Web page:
To think about work in a new different way, you need to start thinking like a problem solver. In this video, learn about the the four critical steps that define work.
- So we've already covered how jobs are becoming unbundled. Now let's focus on how work, the specific activities that we do, are becoming unbundled as well. That will help you understand how work is being affected by the twin juggernauts of automation and globalization. The Oxford Dictionary tells us that work is an activity involving mental or physical effort done in order to achieve a purpose or result. That doesn't necessarily mean we're paid for it though, so Oxford continues it's mental or physical activity as a means of earning income.
Of course, not all work is paid, but even volunteer work is still work. If we distill work down to its simplest building blocks, there are three basic elements that matter, problems, tasks, and skills. So to be paid for work, we need to be solving a problem for someone. Problems are solved by performing a set of tasks, and tasks are performed by using our skills, what we know and what we can do. This is true whether the set of problems involves a dirty floor or complex programming code.
Work is a series of problems which are solved by tasks which are performed using our skills. What are some examples? A fast food company has problems like getting food into the hands of happy customers. Tasks such as taking orders and making change are performed using skills like listening, handling money, making change, and so on. A consulting company has problems like helping customers develop complex marketing strategies. Tasks such as conducting research programs and engaging in strategy design, are performed using skills like analyzing, interviewing, synthesizing, and writing.
Now many organizations have an underlying set of problems to be solved that are reasonably common to all industries such as managing revenues and expenditures, compensating employees, managing facilities, and so on. And every field has its own very specific set of problems to be solved which may require unique tasks and unique skills. So one way to think about your organization then is as a bundle of problems to be solved, the tasks to be performed to solve those problems, and the skills needed to perform all those tasks in the form of your team and your employees.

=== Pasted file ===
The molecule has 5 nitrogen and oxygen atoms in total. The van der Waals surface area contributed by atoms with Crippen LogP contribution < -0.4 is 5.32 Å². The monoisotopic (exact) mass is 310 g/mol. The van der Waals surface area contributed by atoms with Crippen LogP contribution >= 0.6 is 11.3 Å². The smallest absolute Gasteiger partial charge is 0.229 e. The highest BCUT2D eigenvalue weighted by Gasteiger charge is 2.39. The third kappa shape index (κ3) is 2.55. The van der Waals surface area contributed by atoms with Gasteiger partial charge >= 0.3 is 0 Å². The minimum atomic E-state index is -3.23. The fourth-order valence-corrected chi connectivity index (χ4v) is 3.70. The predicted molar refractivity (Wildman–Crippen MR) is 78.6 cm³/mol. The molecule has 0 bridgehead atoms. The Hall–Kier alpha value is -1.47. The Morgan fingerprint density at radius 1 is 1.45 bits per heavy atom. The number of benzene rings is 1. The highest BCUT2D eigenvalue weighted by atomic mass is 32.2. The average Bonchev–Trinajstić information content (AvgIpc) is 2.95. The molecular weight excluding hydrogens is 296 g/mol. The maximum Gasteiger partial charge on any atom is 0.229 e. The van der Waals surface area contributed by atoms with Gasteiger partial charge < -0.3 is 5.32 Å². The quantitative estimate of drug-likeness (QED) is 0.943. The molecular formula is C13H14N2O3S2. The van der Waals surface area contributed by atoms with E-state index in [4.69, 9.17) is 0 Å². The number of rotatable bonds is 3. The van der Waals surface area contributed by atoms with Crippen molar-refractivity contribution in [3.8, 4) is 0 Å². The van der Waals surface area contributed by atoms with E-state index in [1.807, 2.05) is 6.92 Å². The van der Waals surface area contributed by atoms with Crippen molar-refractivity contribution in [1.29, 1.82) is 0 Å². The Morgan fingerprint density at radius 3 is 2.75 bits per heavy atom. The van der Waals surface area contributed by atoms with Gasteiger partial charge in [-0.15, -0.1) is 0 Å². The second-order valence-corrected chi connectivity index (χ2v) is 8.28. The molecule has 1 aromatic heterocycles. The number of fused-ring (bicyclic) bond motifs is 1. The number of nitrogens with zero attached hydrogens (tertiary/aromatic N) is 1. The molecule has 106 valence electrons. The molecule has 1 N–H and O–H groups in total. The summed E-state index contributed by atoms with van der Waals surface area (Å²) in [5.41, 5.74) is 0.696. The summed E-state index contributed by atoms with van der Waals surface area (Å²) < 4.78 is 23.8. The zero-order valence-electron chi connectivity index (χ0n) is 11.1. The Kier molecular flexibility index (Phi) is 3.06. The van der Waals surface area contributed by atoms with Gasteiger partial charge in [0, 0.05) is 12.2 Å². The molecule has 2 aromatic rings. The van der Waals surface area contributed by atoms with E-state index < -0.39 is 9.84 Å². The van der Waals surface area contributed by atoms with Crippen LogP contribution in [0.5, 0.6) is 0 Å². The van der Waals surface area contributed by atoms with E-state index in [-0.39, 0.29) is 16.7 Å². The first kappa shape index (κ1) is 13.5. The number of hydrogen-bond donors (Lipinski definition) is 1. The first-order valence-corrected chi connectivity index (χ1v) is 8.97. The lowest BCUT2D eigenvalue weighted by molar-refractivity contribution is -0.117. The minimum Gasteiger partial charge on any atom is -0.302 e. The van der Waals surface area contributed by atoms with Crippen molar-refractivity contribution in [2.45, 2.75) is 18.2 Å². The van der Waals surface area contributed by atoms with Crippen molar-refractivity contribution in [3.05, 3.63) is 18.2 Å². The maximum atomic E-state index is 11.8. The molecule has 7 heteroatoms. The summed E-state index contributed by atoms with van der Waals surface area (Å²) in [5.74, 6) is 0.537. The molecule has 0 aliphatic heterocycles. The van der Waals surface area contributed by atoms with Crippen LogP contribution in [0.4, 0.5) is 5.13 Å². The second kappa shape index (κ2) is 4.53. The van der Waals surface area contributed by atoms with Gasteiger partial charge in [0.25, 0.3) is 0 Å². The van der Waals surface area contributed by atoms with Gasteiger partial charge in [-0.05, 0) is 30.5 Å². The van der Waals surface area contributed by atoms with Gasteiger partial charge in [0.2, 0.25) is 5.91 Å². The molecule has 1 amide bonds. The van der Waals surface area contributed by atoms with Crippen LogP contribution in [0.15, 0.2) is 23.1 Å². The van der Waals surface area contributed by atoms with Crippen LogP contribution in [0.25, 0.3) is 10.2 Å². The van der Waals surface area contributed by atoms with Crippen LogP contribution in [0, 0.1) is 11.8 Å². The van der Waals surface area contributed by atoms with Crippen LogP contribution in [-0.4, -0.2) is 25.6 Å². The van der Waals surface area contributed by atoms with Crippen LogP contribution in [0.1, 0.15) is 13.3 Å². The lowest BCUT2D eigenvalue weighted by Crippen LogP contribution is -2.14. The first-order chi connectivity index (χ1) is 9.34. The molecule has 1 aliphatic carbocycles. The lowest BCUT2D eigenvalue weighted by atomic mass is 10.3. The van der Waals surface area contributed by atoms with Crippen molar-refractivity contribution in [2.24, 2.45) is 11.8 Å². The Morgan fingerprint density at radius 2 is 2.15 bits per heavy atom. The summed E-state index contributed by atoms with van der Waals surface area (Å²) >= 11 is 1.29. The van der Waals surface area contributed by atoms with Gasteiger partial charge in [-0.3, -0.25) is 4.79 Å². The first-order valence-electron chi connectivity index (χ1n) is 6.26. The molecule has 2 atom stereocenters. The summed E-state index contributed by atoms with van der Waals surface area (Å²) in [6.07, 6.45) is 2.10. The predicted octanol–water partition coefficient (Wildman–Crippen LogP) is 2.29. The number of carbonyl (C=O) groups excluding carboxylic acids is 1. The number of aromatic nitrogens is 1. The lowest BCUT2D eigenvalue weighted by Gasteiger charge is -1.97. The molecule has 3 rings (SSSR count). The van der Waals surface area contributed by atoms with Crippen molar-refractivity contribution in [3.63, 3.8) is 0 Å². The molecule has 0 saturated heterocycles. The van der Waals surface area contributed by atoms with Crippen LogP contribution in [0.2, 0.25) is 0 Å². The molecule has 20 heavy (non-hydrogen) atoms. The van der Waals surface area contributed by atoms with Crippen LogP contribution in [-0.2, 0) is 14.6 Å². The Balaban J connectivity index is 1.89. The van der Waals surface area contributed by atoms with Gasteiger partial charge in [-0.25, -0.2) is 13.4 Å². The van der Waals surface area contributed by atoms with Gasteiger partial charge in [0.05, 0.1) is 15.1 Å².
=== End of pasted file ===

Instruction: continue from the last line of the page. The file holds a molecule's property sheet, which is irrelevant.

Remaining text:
Now sure that's an oversimplification, but to understand how work is becoming unbundled, it's useful to help distill down to the essential functions of your organization and of your team. So speaking of your team, here's a valuable thought experiment for you. You might want to write these down and even draft a few answers. What the problems you're regularly asking your team to solve? What are the tasks that are performed to solve those problems? And here's the most important part, does your team have all the skills and knowledges needed to perform those tasks and to solve those problems at the level you need them to be performed? Using this lens helps you to distill down to the basic building blocks of your team, and it can help you to understand your team's contributions to the overall organization.
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- Dealing with disruptive change and the new rules of work
- Establishing a new contract with workers
- Rethinking job qualifications
- Hiring for diversity and inclusion
- Identifying key skills for adaptive workers
- Helping your team become lifelong learners
- Leveraging automation for your team
- Becoming an adaptive manager
- Making human resources a partner
- Recognizing when your adaptive strategy is working